Sail Forth is an open-world, procedurally generated sailing title for the Nintendo Switch. In the game, you sail the open seas, seeking treasure, fighting pirates, catching fish, and saving the world. It certainly has a lot going for it, but how well does it hit the mark?

Let’s get this out of the way; Sail Forth looks a lot like The Legend of Zelda: The Wind Waker. It’s not just the fact that it’s a water-based outing; the visual style uses cel-shaded graphics that are strongly reminiscent of Link’s classic sea outing. Given how lovely that particular adventure looks, this is a comparison that works to Sail Forth’s advantage. It’s like taking the seafaring component of Wind Waker and making an entire game out of it—without Link, of course.

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Instead, our lead character is someone named Captain Toot. This cartoony swashbuckler meets various other misfits along his journey. Some join his crew while others help him out or receive his help. These sidequests provide an endearing quality to engage you with the world. 

Gameplay-wise, the entire session is spent on your boat; there’s no land-based skullduggery here. You spend your days at sea sailing between islands to meet interesting characters and complete tasks, all while fending off enemies and building up your fleet. There’s an underlying narrative to discover, as well, involving crystal shards and lighthouses. I won’t spoil the mystery here, though.

One of the most fun aspects of this title is the ship building. Each time you scavenge a wreckage or defeat pesky pirates, you earn yourself some planks. These wooden items serve as currency as you upgrade your vessel and even add more ships to your fleet. You can name your boat, decorate it, and customize your weapons, helping personalize the experience.

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You’ll need those weapons to fend off pirates who attack randomly and vehemently. Shooting takes a little getting used to, especially while steering around islands in an attempt not to beach yourself. This happened to me several times, but you quickly respawn nearby. It made me feel a little clumsy, though. The cannons themselves have stats—including reload time and damage inflicted—so upgrading them is also important.

I mentioned at the outset that this is a procedurally generated adventure. This means your sea-based outing will be different from everyone else’s. Your adventure unfolds via discoverable locations on a map. There’s a lot of backtracking, making sailing between them a bit of a chore. Thankfully, fast-travel options are included to save time. Although this works well for the most part, it’s inconsistently applied. Sometimes you just have to sail in a particular direction for a long while to get where you’re going, which can be a little frustrating.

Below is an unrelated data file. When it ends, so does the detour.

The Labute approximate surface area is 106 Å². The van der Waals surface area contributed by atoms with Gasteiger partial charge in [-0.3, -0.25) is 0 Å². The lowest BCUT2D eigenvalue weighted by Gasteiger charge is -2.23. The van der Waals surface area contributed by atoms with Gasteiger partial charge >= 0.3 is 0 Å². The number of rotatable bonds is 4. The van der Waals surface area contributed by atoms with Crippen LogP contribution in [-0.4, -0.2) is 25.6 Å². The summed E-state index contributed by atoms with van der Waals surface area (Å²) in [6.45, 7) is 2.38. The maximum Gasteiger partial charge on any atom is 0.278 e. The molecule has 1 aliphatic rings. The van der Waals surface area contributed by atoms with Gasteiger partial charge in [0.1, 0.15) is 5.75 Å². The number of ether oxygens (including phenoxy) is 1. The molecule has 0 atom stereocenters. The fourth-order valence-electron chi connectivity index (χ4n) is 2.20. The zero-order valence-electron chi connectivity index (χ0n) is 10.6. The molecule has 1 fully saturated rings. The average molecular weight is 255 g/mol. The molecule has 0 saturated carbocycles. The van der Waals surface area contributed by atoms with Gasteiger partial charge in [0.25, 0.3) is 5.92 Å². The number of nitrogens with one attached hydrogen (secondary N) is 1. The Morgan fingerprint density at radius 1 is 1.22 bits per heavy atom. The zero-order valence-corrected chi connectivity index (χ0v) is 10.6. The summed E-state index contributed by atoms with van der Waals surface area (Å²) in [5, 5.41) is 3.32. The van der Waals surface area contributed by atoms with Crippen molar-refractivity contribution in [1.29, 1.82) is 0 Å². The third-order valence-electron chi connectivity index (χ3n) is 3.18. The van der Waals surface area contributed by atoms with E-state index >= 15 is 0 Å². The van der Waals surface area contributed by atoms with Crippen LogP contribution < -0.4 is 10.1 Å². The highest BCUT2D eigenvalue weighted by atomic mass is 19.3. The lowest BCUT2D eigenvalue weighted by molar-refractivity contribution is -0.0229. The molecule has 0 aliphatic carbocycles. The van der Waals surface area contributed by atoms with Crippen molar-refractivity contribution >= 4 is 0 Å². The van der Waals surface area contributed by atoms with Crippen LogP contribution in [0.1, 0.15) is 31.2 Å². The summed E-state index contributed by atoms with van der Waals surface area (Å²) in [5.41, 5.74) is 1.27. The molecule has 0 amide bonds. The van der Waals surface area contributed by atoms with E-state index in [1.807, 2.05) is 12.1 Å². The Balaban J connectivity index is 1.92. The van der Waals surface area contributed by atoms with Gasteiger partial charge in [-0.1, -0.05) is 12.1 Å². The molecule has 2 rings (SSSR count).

Other nice additions include a simple fishing mechanic and a camera. I enjoyed trying to reel in all varieties of fish, though it’s a little luck-based—you need to happen across the right spot of ocean to be prompted to fish there. And you can only view your catches at the relevant shop, for some reason; a nice on-board catalog would be appreciated. The camera is fun to operate, allowing all kinds of angles and zooming to get just the right shot. The procurer of photos can be a little picky with your art, though, so it’s best to take multiple shots of the same subject to get it right. A little like real life, really.

Graphically, Sail Forth is lovely to behold. Wind Waker comparisons aside, the sprawling seas look beautiful, with rolling waves that require careful navigation to avoid capsizing. You can even spot the shadows of creatures under the water. The music is also fantastic, with soft tunes accompanying your seafaring journey to create a relaxing mood. Certain events trigger more dramatic music, such as when you’re under attack. It works well in concert with the graphics to enhance the overall mood.

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I did come across an odd issue at one point when I exited the game and later restarted only to lose a fair amount of progress. There’s an autosave feature, so I’m not sure what happened. It didn’t occur at any other time, but it was a little frustrating to have to replay certain points again. The only other issue I noticed was a slight drop in frame rates from time to time, particularly while bobbing up and down on bigger waves. It was noticeable, though it didn’t mar the experience for me.

Overall, Sail Forth is a relaxing game full of interesting characters. It looks lovely and plays well, despite a few minor issues. If you like the seafaring side of Wind Waker, there’s a very good chance you’ll enjoy this ocean-based outing.